Intel is replacing chief marketing officer Steve Fund, a high-profile executive who held top jobs at Procter & Gamble and Staples before joining Intel four years ago.
Chief executive Brian Krzanich notified employees of the change last week but didn’t specify any reason behind the shakeup in a memo obtained by The Oregonian/OregonLive. He wrote that Fund will now handle “special projects for the company,” reporting to general counsel Steve Rodgers. The particular projects Fund will handle, Krzanich said, “will be announced at a later date.”
Intel appointed Michelle Johnston Holthaus, general manager of the company’s sales and marketing organization, to run marketing and communications while Intel seeks a new CMO. Krzanich said Intel plans to move quickly to select Fund’s replacement and will consider candidates inside and outside the company.
The company didn’t immediately respond to a message seeking comment.
Under Fund, Intel’s marketing shifted from its historical “Intel Inside” tagline to emphasize aerial drone lightshows and sponsorships at the Olympics, Super Bowl and other high-profile sporting events. They sought to use drones and 3D camera systems, neither of which are central to its business, to revitalize its brand and highlight practical applications for technology.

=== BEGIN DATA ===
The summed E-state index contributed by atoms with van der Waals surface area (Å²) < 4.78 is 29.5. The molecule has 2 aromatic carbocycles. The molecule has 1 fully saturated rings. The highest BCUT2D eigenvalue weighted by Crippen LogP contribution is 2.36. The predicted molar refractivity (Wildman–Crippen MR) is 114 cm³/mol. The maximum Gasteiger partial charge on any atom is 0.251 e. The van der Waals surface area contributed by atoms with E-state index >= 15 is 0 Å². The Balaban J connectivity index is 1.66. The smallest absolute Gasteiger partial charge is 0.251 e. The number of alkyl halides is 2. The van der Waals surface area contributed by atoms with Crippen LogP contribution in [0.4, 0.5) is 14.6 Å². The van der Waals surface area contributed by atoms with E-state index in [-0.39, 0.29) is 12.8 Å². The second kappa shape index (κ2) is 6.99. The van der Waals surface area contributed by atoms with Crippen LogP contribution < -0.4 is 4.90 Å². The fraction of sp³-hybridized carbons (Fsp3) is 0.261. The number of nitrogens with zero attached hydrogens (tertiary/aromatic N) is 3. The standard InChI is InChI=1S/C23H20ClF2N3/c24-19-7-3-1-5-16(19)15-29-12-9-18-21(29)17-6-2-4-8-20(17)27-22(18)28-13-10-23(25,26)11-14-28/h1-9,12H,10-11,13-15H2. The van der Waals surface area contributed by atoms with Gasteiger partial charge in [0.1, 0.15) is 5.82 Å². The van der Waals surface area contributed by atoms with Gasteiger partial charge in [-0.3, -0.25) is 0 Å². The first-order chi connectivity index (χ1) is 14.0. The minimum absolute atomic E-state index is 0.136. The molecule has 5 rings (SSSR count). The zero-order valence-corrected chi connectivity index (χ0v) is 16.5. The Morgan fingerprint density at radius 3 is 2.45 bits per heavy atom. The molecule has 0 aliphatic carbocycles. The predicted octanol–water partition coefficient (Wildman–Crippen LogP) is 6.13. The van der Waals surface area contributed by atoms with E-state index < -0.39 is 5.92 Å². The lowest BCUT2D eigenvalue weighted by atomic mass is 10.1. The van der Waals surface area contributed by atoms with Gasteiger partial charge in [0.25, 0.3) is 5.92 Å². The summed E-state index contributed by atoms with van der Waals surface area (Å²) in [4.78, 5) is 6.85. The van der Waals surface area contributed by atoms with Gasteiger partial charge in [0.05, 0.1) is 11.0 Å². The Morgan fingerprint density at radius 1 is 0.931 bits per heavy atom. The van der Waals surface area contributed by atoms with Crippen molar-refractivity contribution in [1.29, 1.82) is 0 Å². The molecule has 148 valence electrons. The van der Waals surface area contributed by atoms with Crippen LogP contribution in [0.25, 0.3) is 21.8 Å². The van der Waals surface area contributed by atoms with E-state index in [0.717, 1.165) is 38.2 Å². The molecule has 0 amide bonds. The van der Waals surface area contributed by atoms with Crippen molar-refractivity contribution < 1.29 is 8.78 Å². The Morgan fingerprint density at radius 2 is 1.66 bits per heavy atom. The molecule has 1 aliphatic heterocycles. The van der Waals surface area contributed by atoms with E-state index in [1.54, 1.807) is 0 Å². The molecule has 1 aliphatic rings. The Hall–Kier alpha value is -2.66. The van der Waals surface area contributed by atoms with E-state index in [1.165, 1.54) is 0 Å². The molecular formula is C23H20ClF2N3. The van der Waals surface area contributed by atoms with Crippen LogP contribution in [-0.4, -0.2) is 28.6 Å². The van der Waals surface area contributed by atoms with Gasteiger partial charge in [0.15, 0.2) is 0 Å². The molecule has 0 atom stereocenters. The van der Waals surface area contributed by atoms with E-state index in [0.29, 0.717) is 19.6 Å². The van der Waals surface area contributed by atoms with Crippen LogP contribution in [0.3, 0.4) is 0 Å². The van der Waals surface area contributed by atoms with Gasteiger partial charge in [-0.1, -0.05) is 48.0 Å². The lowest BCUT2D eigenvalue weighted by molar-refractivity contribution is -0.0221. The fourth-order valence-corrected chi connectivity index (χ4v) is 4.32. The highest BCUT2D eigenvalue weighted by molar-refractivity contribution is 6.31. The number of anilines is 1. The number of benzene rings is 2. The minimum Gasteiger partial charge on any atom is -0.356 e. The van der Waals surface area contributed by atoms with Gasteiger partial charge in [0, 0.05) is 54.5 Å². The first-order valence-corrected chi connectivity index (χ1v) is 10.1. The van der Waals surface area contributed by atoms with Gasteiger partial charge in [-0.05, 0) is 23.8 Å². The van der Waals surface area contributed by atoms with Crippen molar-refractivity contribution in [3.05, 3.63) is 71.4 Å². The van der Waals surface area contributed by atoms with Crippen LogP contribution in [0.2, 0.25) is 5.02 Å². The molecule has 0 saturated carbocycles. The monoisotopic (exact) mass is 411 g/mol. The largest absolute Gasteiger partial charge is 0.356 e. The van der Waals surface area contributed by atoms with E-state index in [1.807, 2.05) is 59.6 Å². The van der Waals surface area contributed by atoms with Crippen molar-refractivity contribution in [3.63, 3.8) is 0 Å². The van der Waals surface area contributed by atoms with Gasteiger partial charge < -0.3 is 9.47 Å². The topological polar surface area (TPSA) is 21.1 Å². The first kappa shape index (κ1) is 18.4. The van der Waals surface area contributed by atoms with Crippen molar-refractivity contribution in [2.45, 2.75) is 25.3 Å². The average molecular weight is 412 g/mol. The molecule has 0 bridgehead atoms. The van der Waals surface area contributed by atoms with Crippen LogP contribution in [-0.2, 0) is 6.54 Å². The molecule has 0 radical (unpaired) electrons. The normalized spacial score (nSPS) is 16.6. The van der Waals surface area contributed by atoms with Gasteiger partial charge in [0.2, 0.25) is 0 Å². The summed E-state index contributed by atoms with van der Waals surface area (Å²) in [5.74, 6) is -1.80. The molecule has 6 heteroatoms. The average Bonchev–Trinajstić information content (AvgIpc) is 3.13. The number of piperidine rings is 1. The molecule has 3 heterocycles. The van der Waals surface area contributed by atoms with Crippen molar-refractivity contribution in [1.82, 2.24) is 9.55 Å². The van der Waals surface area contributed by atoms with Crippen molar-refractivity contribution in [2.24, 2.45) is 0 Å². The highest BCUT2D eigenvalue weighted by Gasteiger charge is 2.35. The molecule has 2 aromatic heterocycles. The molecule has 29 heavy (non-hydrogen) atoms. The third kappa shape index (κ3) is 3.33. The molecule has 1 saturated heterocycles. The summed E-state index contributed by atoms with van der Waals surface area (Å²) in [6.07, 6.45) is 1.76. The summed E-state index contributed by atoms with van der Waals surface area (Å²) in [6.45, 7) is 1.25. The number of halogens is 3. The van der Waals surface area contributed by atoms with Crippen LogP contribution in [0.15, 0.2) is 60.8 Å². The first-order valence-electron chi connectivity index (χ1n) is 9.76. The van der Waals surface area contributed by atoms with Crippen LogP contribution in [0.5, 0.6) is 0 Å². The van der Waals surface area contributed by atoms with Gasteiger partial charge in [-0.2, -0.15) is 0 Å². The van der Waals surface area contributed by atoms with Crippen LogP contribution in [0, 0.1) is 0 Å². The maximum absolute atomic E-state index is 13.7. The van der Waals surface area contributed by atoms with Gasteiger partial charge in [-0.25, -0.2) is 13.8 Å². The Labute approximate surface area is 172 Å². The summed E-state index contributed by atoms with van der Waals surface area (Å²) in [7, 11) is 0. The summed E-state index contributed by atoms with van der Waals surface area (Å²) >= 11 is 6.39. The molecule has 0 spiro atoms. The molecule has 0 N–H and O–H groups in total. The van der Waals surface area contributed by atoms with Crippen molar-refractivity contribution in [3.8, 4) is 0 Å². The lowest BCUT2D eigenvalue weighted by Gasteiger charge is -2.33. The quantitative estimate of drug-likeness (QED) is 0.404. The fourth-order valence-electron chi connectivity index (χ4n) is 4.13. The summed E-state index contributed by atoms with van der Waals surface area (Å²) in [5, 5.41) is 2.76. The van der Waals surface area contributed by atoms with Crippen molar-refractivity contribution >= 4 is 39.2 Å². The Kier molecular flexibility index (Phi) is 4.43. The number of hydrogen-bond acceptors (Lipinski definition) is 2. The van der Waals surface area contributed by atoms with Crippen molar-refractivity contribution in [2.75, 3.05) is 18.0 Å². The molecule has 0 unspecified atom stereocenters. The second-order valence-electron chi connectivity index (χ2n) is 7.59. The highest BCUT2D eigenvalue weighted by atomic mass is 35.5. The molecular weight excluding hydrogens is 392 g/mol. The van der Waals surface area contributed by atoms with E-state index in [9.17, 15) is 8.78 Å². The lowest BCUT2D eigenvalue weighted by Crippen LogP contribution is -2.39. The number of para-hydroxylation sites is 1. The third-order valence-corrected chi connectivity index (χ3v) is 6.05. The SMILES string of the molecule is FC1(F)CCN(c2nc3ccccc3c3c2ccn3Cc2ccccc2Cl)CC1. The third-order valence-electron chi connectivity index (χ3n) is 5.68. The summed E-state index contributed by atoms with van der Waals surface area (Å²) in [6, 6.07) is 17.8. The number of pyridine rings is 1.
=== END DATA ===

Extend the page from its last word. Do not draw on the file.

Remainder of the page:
Intel has made a series of executive changes in the last three years, replacing its president, chief financial officer, chief information officer, data center chief and several other top positions. Many of the departures have been longtime Intel insiders, often replaced with accomplished executives Krzanich hired away from other companies.
Fund’s abrupt departure appears different. He’s an Intel outsider hired by Krzanich in 2014.
Fund worked in California. Holthaus is a Hillsboro executive and Linfield College graduate, promoted last summer to run Intel sales and marketing.
Intel is enjoying robust growth in sales and profits despite a prolonged downturn in its core market, microprocessors for PCs and laptops. The company has compensated for those losses with tremendous growth in its highly profitable data center segment and with strong growth in smaller businesses, including memory chips and programmable chips.